[Show abstract] [Hide abstract] ABSTRACT: This chapter discusses the estrogen and cognitive functioning in women, relying on the Critical Period Hypothesis (CPH). Memory, a critical aspect of cognition, is composed of numerous component processes that localize to different anatomical sites. Certain neurotransmitters and brain structures, along with neural pathways and projections, are also critical for cognitive function. The integrity of some brain areas is more vulnerable than others to aging processes. Longitudinal designs involve the recruitment of a group of women who are estrogen users and a group who are non-users selected from the same community. Ovarian estrogen production begins to decline a few years before menopause, and levels of E2 decrease to very low levels about 2 years following cessation of ovarian function. The period between the onset of the waning of ovarian function to almost total cessation of ovarian estrogen production is known as the perimenopause or the menopausal transition, and roughly encompasses the period 48-52 years of age.
    No preview · Article · Jan 2012
  • Jessica F Henry · Barbara B Sherwin
    [Show abstract] [Hide abstract] ABSTRACT: This longitudinal study investigated the possible influence of estradiol (E₂), progesterone (P), testosterone (T), cortisol (CORT), and prolactin (PRL) levels on cognitive functioning during late pregnancy and the early postpartum period. The performance of 55 pregnant women on a battery of neuropsychological tests, tested once during the third trimester of pregnancy and once during the early postpartum period, was compared with that of 21 nonpregnant controls matched for age and education. Women in the pregnancy group had significantly lower scores than the controls during both the pre- and postpartum visits on tasks of verbal recall and processing speed. CORT levels were significantly associated, in an inverted-U function, with verbal recall scores at both the pregnancy and at postpartum periods and with spatial abilities at postpartum only. During pregnancy, PRL levels were associated in both a linear and an inverted-U function with scores on tests of paragraph recall and in a linear function with scores on tests of executive function. At postpartum, E₂ and CORT were negatively associated in a linear fashion with attention scores. These findings provide new evidence that fluctuating hormone levels during late pregnancy and early postpartum may modulate selected cognitive abilities.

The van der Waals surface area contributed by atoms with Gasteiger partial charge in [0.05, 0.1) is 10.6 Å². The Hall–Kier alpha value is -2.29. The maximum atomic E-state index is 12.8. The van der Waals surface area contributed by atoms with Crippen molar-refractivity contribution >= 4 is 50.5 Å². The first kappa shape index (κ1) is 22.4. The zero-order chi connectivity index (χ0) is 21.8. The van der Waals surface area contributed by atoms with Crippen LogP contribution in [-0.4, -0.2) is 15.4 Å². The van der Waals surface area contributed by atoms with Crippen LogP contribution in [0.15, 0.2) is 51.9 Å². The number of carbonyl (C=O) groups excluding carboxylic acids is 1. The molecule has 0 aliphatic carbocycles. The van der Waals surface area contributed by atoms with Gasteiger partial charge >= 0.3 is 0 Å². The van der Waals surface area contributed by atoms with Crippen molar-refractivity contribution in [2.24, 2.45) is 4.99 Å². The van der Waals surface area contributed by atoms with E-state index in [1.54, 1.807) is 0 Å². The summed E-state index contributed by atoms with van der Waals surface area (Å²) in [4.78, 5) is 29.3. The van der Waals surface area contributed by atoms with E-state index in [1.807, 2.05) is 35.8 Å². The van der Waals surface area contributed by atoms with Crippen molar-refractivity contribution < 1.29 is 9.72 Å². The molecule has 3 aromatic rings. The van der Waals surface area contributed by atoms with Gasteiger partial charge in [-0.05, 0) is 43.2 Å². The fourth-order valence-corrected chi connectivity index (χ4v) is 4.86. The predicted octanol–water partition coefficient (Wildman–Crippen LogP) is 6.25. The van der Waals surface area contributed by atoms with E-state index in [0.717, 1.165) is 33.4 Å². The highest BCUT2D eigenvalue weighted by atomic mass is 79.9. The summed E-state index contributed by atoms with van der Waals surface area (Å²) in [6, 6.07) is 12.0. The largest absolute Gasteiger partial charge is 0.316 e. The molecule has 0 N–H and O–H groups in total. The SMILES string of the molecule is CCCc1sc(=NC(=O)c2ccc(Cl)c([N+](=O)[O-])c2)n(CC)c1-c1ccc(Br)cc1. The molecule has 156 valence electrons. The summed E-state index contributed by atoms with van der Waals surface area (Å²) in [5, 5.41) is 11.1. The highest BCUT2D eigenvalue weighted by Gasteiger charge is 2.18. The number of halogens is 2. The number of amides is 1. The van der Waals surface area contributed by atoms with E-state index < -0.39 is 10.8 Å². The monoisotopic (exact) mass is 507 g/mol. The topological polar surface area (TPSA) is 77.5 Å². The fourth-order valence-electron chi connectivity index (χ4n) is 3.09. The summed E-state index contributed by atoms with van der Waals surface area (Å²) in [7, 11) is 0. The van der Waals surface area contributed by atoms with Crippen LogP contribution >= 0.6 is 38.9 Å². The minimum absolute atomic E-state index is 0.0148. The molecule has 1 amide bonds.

No preview · Article · Sep 2011 · Behavioral Neuroscience
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    Barbara B Sherwin · Miglena Grigorova